An Enterprise Risk Management (ERM) framework is a collection of roles, processes, and systems that manage risks that could impact business objectives. If you consider the range of technologies that underpin the business processes that deliver those objectives, it is logical to accept that these same technologies introduce risk to meeting the strategic objectives.
Enterprise Risk Management consolidates the different types of risks an organization is exposed to, for example; credit risk, opportunity risk and operational risk (where IT risk typically sits). It allows us to connect the business objectives to risks and ultimately to the controls we deploy.
An important part of the framework is the risk assessment and risk treatment plan. This allows us to:
- Identify threats
- Calculate risks
- Create the risk treatment plan
- Where mandated by the plan, identify and deploy controls
Of course, there are other options, such as transferring risk (generally by using insurance) but for the sake of this article, we’ll focus on the controls.
Once controls are identified, designed, deployed and configured, they need to be validated and this comes in different flavors depending on the specific control. It could be the validation of a procedural control by manual review or it could be validating that the configuration of a technical control is in line with a particular policy such as a CIS framework. One of the key validation techniques is the penetration test, which can be carried out both prior to system deployment as well as at a specific cadence to meet compliance or policy requirements. The purpose of the penetration test is, of course, to validate whether, after all of the other checks and balances are complete, a malicious attacker can actually breach your system.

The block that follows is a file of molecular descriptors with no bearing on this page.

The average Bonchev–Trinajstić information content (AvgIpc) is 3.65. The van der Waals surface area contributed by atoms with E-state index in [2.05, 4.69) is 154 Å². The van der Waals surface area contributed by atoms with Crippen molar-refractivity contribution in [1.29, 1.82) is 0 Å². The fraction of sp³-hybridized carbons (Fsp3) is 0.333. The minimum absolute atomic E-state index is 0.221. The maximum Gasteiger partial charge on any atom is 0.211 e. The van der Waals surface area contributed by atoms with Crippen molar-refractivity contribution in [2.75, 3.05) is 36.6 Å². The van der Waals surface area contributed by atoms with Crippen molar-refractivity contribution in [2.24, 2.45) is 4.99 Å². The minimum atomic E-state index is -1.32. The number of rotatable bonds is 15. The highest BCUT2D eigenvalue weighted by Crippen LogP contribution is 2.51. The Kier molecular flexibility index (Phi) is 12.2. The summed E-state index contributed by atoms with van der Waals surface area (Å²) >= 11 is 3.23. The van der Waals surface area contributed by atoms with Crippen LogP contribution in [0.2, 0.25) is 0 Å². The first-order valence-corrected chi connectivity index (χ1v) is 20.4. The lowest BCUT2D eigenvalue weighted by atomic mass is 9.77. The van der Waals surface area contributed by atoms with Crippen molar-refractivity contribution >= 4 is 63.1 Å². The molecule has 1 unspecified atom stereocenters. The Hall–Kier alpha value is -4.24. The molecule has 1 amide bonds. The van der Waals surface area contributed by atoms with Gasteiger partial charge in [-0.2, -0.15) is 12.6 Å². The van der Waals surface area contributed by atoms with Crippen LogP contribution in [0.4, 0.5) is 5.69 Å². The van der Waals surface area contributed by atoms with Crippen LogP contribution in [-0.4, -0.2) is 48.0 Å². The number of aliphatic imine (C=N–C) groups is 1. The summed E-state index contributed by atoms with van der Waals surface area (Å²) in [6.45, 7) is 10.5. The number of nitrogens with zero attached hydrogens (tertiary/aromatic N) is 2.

An evolution of penetration testing software automates what has historically been a manual process. PenTera by Pcysys allows an organization to set the cadence of testing to suit their operational needs. It may be that most systems only need a monthly penetration test but a critical system needs a penetration test weekly. To date, it was prohibitive manually, either because of resource or cost constraints.
Another key benefit is immediate reporting once the test has concluded. From executive reports used as an input back into the ERM reporting line to detailed remediation tasks, prioritized based on achievable exploits, delivered to an operations team. Focusing on vulnerabilities that PenTera safely exploits and not just returning a long list of static vulnerabilities, most of which have no exploits allows us to cut through the noise and deliver meaningful metrics, allowing for the risk picture to be seen much, much quicker.
At this point, I want to take the opportunity to circle back to the risk assessment. Risk is, at its simplest, a calculation of threat, impact, and likelihood (and I recognize there are many, many ways of calculating risk but let’s keep it simple for the purposes of this article). By conducting automated penetration tests, it is possible to influence these characteristics such that;